Captain Pearl Wallace's tribute at Nyah refurbished after incorrectly given beard
For the past 12 years, a statue of Australia's first female riverboat skipper has accidentally worn a beard. 
In a mysterious case of mistaken gender identity, a timber bollard commemorating the achievements of Captain Pearl Wallace was repainted as a scruffy seaman with a bushy brown beard after being damaged by flooding.
The bollards stand along the banks of the Murray River, with Captain Wallace's likeness a feature in the tiny town of Nyah, north of Swan Hill.
They were restored after copping a beating at the hands of the Swan Hill floods during the summer of 2011
That was when Captain Wallace gained the rather obvious, and incorrect, facial hair.
"Captain Pearl holds historical significance and is a great icon to depict on one of our river bollards," Swan Hill Rural City Council director of development and planning, Heather Green, said.
"She was the first woman in Australia to become a certified skipper in 1947 and has a connection to the well-known historic boat, the Kookaburra, which sank directly in front of where her bollard now stands."
Council's acting director of community and cultural services, Camille Cullinan, said the gender mix-up was only recently brought to the council's attention by Captain Wallace's grandson.
"He was lovely about [the mistake], and actually provided some more information about her so that we can hopefully get some signage to put there as well," Ms Cullinan told Jonathon Kendall on ABC Victorian Statewide Mornings.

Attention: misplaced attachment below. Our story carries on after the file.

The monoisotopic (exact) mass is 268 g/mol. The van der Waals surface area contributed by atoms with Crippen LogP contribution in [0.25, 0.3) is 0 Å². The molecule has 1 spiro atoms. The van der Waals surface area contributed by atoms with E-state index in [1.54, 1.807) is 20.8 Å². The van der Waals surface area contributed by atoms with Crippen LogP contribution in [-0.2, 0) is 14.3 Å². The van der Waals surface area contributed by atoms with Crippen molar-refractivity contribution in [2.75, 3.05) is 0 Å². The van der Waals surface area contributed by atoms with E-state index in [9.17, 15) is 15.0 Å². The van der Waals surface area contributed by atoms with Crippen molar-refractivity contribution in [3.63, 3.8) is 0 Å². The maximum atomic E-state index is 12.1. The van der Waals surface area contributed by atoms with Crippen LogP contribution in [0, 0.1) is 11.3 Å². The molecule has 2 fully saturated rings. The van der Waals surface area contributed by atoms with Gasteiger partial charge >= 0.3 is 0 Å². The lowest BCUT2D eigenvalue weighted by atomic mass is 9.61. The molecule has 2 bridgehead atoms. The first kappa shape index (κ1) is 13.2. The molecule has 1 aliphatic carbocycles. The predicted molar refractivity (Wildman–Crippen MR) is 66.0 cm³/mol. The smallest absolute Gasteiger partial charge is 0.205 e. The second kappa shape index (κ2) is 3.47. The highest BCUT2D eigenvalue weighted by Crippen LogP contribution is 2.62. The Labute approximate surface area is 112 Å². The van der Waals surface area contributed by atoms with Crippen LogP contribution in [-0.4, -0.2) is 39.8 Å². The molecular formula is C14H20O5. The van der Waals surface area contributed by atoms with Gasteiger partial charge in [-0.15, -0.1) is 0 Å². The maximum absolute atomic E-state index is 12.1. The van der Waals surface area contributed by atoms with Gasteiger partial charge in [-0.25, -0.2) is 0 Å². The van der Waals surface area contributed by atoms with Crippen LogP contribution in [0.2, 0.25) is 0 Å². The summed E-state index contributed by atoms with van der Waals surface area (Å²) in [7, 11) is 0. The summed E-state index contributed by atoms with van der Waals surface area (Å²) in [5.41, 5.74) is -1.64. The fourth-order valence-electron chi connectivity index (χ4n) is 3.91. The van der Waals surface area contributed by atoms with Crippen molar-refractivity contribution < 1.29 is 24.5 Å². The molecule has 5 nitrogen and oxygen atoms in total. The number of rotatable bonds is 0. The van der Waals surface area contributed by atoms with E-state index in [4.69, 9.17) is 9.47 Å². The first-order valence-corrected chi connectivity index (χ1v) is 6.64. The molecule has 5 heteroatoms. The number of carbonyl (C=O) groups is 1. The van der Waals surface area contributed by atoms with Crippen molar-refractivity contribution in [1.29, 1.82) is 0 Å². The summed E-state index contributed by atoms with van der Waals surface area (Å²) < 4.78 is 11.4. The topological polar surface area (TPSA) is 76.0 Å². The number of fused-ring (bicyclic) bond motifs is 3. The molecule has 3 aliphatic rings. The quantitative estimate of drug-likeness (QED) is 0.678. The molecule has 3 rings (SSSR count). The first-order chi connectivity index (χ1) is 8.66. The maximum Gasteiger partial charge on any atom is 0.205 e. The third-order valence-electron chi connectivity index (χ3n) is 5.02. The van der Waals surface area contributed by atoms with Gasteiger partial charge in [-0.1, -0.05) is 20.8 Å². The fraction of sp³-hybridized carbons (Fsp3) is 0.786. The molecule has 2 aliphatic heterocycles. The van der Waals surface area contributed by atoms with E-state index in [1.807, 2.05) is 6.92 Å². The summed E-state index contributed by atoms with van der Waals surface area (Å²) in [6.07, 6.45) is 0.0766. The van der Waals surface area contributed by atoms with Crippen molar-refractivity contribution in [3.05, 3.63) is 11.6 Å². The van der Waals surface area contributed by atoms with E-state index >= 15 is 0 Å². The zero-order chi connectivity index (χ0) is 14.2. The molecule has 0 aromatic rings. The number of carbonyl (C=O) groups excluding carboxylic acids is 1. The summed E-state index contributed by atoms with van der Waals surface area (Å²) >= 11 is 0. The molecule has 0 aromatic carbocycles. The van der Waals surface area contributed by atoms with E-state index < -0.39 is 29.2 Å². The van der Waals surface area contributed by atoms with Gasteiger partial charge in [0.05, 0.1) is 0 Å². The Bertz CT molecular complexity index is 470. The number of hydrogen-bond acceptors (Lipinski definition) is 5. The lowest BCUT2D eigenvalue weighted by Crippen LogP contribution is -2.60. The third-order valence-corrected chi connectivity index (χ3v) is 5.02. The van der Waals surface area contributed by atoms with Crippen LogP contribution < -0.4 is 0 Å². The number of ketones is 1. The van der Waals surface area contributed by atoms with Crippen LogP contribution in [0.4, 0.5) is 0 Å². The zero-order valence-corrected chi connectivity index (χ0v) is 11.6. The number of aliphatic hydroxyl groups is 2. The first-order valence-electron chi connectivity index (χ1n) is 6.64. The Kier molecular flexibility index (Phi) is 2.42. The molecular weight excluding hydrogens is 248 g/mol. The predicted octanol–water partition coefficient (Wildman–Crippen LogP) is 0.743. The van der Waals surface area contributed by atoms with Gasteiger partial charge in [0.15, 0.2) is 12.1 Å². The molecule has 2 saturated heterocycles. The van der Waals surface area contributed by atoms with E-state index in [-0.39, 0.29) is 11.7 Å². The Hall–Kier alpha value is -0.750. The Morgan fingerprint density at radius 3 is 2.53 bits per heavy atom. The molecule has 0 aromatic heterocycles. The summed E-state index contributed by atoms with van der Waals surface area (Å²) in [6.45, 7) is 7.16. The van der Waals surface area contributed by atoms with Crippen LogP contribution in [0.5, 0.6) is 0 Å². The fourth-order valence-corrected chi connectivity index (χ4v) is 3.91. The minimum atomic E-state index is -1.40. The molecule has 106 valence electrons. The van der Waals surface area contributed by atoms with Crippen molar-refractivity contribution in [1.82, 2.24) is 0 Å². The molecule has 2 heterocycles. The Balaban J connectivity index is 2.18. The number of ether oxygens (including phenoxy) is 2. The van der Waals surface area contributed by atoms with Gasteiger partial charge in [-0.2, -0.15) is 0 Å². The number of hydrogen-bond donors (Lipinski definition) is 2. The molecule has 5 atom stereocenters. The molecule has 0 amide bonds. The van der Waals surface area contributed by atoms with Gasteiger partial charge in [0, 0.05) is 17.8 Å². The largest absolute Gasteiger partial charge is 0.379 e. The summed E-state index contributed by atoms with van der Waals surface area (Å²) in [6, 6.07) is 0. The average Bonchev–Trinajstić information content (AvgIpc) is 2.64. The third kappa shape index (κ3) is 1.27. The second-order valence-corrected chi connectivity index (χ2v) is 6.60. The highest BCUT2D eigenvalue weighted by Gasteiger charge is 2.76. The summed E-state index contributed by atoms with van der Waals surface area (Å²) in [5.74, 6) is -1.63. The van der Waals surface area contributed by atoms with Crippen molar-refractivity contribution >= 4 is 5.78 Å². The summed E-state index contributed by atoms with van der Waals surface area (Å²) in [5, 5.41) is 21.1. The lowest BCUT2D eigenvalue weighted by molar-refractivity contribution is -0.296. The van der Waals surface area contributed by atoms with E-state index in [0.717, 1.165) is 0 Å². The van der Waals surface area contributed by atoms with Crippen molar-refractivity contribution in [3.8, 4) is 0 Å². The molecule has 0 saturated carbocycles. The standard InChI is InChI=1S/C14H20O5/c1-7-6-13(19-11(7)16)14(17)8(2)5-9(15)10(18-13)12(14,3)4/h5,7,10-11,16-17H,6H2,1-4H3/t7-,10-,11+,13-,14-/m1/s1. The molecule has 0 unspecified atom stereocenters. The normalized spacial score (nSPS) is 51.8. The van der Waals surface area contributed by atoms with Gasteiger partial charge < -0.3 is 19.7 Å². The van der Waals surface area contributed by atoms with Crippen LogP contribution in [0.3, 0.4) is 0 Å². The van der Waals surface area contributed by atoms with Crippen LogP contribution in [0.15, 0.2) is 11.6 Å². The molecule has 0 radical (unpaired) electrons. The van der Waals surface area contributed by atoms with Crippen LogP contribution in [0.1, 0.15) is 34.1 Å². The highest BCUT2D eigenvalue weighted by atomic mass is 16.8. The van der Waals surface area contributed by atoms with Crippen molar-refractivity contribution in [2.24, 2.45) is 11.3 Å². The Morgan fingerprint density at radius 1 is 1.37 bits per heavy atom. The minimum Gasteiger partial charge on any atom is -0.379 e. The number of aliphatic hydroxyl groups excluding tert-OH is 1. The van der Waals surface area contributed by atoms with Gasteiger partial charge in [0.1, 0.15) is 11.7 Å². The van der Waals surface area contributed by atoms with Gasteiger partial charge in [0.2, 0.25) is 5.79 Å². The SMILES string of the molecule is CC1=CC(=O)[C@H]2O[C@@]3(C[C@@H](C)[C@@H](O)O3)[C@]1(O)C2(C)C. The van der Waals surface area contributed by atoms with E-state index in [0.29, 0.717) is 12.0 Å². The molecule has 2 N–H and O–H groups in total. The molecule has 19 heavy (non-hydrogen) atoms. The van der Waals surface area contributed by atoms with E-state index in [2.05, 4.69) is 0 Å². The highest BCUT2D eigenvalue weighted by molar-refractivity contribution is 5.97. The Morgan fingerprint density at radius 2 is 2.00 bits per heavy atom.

After consulting Captain Wallace's descendants on how the image should look, the council appointed artist Rhonda Avery to correct the overly hirsute appearance.
The daughter and sister of well-known shipwrights and captains, Pearl Collins spent her early years on the steamer Alpha with her family trading along the Darling.
She married Neil Wallace, a Renmark lock engineer, in 1931 and went on to earn her River Master's Certificate in 1947.
In 1948, her father gave her the PS Kookaburra, which she operated with her husband.
During the 1950s it's understood Captain Wallace met and inspired author Nancy Cato to write All The Rivers Run, which became a popular television mini-series filmed at Echuca.
She hung up her captain's hat in 1977 with a final journey helming the PS Canberra in Echuca.
A book on her life, Pearl Wallace: A River Woman, was published in 2001 and she died in 2005 aged 94.
"Just the fact that a beard was painted on this replica indicates that there's definitely not enough focus on the strong women in our community," Ms Cullinan said.
"I actually read [Pearl's] book, that she wrote about her life, and the things she had to go through were probably three times as much as what any male would have had to go through to do the same thing.
"I think those stories need to be put out there so women in today's society don't have to go through the same challenges."
We acknowledge Aboriginal and Torres Strait Islander peoples as the First Australians and Traditional Custodians of the lands where we live, learn, and work.
This service may include material from Agence France-Presse (AFP), APTN, Reuters, AAP, CNN and the BBC World Service which is copyright and cannot be reproduced.
AEST = Australian Eastern Standard Time which is 10 hours ahead of GMT (Greenwich Mean Time)